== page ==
Many people have a deficiency of the vitamin B12. This vitamin is water soluble, which means it cannot be stored in the body and must be digested through a proper diet. There are individuals who simply do not get enough vitamin B12 in their diet and others who have various medical conditions, such as anemia, peptic ulcer and irritable bowel syndrome, that prevent their body from absorbing the vitamin. These people are good candidates for vitamin B12 shots. Because the shots need to be taken quite often, many people self-administer them with syringes and needles at home.
The dosage of the vitamin B12 your doctor prescribes will be dependent on your age and the status of your health, as well as the amount of the deficiency you are dealing with. Many doctors start patients on a daily injection of the vitamin, which is why many people learn to use syringes and needles at home to avoid going to the doctor’s office on a daily basis. After the levels get under control, the dosage could get reduced to weekly and eventually monthly dosages.
It is easy to administer the vitamin B12 once you have tried it a few times. Before your doctor will prescribe the injectable vials to you, he will require you to undergo training to understand how to properly administer the vitamin to yourself. This is an intramuscular injection, which means you will have to administer it in the upper thigh or have someone administer it for you in your upper arm.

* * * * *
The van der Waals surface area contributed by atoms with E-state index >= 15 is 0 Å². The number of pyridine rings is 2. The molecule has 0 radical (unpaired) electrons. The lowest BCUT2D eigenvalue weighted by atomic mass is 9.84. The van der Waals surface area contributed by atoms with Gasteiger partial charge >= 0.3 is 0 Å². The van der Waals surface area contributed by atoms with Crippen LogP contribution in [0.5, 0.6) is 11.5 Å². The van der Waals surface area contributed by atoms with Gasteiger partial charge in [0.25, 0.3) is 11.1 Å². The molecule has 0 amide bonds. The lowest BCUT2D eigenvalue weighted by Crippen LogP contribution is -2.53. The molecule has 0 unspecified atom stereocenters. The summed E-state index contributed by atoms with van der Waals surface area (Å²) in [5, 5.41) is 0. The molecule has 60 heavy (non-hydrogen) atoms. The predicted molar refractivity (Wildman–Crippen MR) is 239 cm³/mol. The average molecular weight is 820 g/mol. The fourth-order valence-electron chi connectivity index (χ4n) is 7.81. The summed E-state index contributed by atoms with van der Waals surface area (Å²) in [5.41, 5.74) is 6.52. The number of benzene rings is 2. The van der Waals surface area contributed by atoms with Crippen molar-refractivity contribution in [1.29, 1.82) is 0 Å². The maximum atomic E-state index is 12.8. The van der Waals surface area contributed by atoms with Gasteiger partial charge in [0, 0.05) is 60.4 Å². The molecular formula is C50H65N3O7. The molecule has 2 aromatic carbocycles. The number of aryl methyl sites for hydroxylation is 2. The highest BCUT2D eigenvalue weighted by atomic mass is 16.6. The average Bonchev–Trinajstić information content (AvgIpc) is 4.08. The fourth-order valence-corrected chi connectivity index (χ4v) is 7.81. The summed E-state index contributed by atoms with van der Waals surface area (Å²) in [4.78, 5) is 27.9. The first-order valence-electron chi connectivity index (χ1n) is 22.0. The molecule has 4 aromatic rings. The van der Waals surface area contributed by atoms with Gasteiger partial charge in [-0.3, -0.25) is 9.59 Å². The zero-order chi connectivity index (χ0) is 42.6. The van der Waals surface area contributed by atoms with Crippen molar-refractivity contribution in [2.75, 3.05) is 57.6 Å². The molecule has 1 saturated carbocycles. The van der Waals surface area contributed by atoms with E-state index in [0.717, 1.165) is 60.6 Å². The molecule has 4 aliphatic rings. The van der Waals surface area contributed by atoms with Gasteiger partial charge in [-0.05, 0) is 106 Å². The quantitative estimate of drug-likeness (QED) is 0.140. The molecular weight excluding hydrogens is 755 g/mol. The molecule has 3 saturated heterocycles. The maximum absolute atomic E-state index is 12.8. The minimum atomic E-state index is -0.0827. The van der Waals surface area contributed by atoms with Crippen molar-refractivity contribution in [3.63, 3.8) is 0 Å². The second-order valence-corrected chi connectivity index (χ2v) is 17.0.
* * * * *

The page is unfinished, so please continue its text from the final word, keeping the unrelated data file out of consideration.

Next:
There are a few safety factors you need to understand before administering vitamin B12 to yourself. First and foremost, never use an expired or damaged vial of the vitamin. Always take the time to inspect the vial to determine it is satisfactory. If you suspect tampering or cannot find an expiration date, dispose of the vial and get a new one. When you insert the syringes and needles into your thigh, always do so with a quick, fluid motion. Do not pull or push on the needle once it is inserted into your muscle, simply press down on the plunger and expel all the medication before pulling the needle out.
If your doctor informs you that you need vitamin B12 shots, you will have to determine if you are comfortable giving yourself injections. If you are, you will have to gather the necessary supplies, including the vitamin, syringes and needles and preparations for the area to successfully practice home health care.